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Endoscopy. 1997 Mar;29(3):176-81.

Argon plasma coagulation in flexible gastrointestinal endoscopy: pilot experiences.

Author information

1
Dept. of Hepatogastroenterology, Rijnstate Hospital, Arnhem, The Netherlands.

Abstract

BACKGROUND AND STUDY AIMS:

In argon plasma coagulation (APC), high-frequency energy is transmitted to tissue by ionized gas, thus reducing contact with the tissue to a minimum. Successful endoscopic APC was initially reported in the palliative treatment of gastrointestinal neoplasms. The main objectives in this pilot study were to evaluate the treatment indications, efficacy and safety of the use of APC.

PATIENTS AND METHODS:

Between September 1994 and January 1996, APC was used to treat 125 patients with various forms of gastrointestinal pathology.

RESULTS:

For local palliative treatment, APC was successfully used alongside snare loop coagulation, dilation, stenting and/or radiotherapy to treat the following conditions: carcinoma of the esophagus: 15 patients, mean number of treatment sessions (MTS) 3.3; gastric carcinoma: 10 patients, MTS 4.9; rectosigmoid carcinoma: seven patients, MTS 2.7; carcinoma of the papilla of Vater: two patients, MTS 1.5. Repeated treatment was also effective for tubulovillous adenoma of the rectum (20 patients, MTS 2.5), stomach (three patients, MTS 2.0), duodenum (two patients, MTS 1.5) and papilla of Vater (two patients, MTS 3.0). In addition, APC proved helpful in coagulating the remaining tissue and achieving hemostasis after polypectomy in the colon (18 patients, MTS 1.2) and in endoscopic treatment of Zenker's diverticulum, for coagulation of the tissue bridge and hemostasis (31 patients, MTS 2.5). Finally, APC was helpful in coagulation of multiple gastric polyps (one patient, one session), hemostasis in superficial ulceration of the duodenal bulb (one patient, one session), after dilation of benign stenoses of anastomoses in the esophagus (one patient, one session) and colon (one patient, one session) and for vascular malformations in the colon (three patients, MTS 1.3), duodenum (one patient, one session), antrum (one patient, two sessions), and watermelon stomach (six patients, MTS 2.8). We recognized signs of perforation in six patients after treatment of Zenker's diverticulum (n = 3), polypectomy in the colon (n = 2) and coagulation of angiodysplasia in the cecum. Laparotomy was carried out in two patients; in one, a perforation was sutured, and in the other no focus of leakage was seen. All six patients recovered without further complications. No complications were observed in any other patients.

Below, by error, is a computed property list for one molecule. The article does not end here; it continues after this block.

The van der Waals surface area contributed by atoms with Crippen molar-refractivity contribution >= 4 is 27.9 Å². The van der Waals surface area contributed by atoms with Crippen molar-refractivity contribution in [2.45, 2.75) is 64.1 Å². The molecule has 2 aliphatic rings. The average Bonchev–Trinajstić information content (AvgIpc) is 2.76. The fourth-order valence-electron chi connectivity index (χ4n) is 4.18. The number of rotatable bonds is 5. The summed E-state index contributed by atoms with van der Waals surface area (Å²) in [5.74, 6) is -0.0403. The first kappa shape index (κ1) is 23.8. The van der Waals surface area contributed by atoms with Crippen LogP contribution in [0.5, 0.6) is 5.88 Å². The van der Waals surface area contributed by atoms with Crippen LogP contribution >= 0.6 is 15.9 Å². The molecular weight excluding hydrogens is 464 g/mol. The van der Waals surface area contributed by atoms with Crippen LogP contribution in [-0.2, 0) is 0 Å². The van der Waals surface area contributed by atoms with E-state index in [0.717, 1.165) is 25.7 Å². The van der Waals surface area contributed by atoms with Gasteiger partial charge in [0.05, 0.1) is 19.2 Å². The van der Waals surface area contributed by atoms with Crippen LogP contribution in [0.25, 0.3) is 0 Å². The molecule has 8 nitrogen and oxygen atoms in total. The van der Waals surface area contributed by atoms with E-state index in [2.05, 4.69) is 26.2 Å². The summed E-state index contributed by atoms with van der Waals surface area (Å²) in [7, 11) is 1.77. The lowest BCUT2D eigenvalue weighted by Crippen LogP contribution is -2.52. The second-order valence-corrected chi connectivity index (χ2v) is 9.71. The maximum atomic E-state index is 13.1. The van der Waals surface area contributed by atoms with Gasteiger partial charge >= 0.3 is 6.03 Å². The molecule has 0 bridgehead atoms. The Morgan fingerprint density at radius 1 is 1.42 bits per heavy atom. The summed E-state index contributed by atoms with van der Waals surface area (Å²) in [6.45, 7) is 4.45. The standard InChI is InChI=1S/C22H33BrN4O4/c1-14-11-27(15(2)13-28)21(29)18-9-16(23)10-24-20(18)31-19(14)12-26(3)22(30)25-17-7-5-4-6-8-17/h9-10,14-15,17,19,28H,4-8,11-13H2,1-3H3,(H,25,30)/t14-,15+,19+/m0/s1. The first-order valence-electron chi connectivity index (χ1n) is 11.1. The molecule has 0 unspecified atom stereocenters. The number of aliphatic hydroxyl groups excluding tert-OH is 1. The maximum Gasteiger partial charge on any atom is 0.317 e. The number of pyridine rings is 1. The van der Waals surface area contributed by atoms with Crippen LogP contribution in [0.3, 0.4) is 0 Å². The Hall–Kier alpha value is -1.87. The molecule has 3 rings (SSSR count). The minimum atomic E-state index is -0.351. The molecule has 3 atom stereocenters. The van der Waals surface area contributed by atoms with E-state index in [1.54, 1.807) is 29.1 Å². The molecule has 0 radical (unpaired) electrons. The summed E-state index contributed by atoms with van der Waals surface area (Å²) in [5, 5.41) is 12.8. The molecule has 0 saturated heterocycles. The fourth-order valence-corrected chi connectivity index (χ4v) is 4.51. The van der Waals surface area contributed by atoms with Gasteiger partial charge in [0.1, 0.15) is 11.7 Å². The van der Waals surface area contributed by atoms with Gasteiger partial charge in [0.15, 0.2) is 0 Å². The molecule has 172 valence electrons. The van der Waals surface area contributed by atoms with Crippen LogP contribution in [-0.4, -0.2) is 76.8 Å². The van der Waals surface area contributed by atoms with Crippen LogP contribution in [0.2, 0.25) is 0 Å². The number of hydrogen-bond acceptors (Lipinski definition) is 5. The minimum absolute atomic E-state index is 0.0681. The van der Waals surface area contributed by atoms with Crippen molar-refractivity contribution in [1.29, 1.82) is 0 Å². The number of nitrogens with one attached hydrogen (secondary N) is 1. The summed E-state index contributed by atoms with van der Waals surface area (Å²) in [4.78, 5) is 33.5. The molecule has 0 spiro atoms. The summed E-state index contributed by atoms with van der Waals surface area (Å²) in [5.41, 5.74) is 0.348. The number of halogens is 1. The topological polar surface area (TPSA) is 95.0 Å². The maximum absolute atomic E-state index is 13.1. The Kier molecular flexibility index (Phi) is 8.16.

CONCLUSIONS:

These initial experiences indicate that APC seems to be effective in a number of indications, and relatively safe. Objective evaluation, a longer follow-up period, and comparative trials with other treatment modalities should follow.

PMID:
9201466
DOI:
10.1055/s-2007-1004159
[Indexed for MEDLINE]

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